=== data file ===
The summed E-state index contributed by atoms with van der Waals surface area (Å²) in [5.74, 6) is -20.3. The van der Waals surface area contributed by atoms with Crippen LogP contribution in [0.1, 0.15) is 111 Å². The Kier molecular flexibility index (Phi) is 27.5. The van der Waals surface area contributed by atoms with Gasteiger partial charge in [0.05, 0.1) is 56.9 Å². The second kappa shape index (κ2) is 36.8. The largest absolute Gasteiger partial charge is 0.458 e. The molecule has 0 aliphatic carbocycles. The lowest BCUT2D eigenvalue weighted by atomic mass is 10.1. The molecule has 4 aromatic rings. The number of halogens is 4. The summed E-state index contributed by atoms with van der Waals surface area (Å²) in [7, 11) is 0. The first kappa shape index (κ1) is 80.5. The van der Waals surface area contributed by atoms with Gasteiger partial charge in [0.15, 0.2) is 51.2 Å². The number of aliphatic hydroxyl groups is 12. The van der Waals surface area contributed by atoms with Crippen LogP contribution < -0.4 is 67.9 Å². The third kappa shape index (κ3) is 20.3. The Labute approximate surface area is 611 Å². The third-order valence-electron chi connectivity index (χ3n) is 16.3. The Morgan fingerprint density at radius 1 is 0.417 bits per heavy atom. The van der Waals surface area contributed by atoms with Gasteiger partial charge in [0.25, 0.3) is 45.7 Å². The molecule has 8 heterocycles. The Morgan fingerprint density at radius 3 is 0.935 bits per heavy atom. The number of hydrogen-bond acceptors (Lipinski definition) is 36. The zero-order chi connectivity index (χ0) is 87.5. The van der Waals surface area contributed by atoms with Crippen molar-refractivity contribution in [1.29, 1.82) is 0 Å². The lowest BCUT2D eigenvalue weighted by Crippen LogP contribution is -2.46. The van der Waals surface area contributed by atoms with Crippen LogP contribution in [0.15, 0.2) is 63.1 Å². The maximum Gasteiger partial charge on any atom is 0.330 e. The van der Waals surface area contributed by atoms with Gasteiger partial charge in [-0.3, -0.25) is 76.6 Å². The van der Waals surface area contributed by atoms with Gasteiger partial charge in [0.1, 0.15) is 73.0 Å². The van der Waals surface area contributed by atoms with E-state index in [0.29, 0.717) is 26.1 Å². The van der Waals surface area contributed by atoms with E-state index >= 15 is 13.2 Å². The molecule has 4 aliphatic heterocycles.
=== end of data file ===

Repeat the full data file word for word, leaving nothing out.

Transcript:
The summed E-state index contributed by atoms with van der Waals surface area (Å²) in [5.74, 6) is -20.3. The van der Waals surface area contributed by atoms with Crippen LogP contribution in [0.1, 0.15) is 111 Å². The Kier molecular flexibility index (Phi) is 27.5. The van der Waals surface area contributed by atoms with Gasteiger partial charge in [0.05, 0.1) is 56.9 Å². The second kappa shape index (κ2) is 36.8. The largest absolute Gasteiger partial charge is 0.458 e. The molecule has 0 aliphatic carbocycles. The lowest BCUT2D eigenvalue weighted by atomic mass is 10.1. The molecule has 4 aromatic rings. The number of halogens is 4. The summed E-state index contributed by atoms with van der Waals surface area (Å²) in [7, 11) is 0. The first kappa shape index (κ1) is 80.5. The van der Waals surface area contributed by atoms with Gasteiger partial charge in [0.15, 0.2) is 51.2 Å². The number of aliphatic hydroxyl groups is 12. The van der Waals surface area contributed by atoms with Crippen LogP contribution < -0.4 is 67.9 Å². The third kappa shape index (κ3) is 20.3. The Labute approximate surface area is 611 Å². The third-order valence-electron chi connectivity index (χ3n) is 16.3. The Morgan fingerprint density at radius 1 is 0.417 bits per heavy atom. The van der Waals surface area contributed by atoms with Gasteiger partial charge in [0.25, 0.3) is 45.7 Å². The molecule has 8 heterocycles. The Morgan fingerprint density at radius 3 is 0.935 bits per heavy atom. The number of hydrogen-bond acceptors (Lipinski definition) is 36. The zero-order chi connectivity index (χ0) is 87.5. The van der Waals surface area contributed by atoms with Crippen molar-refractivity contribution in [1.29, 1.82) is 0 Å². The lowest BCUT2D eigenvalue weighted by Crippen LogP contribution is -2.46. The van der Waals surface area contributed by atoms with Crippen LogP contribution in [0.15, 0.2) is 63.1 Å². The maximum Gasteiger partial charge on any atom is 0.330 e. The van der Waals surface area contributed by atoms with Gasteiger partial charge in [-0.3, -0.25) is 76.6 Å². The van der Waals surface area contributed by atoms with Gasteiger partial charge in [0.1, 0.15) is 73.0 Å². The van der Waals surface area contributed by atoms with E-state index in [0.29, 0.717) is 26.1 Å². The van der Waals surface area contributed by atoms with E-state index >= 15 is 13.2 Å². The molecule has 4 aliphatic heterocycles.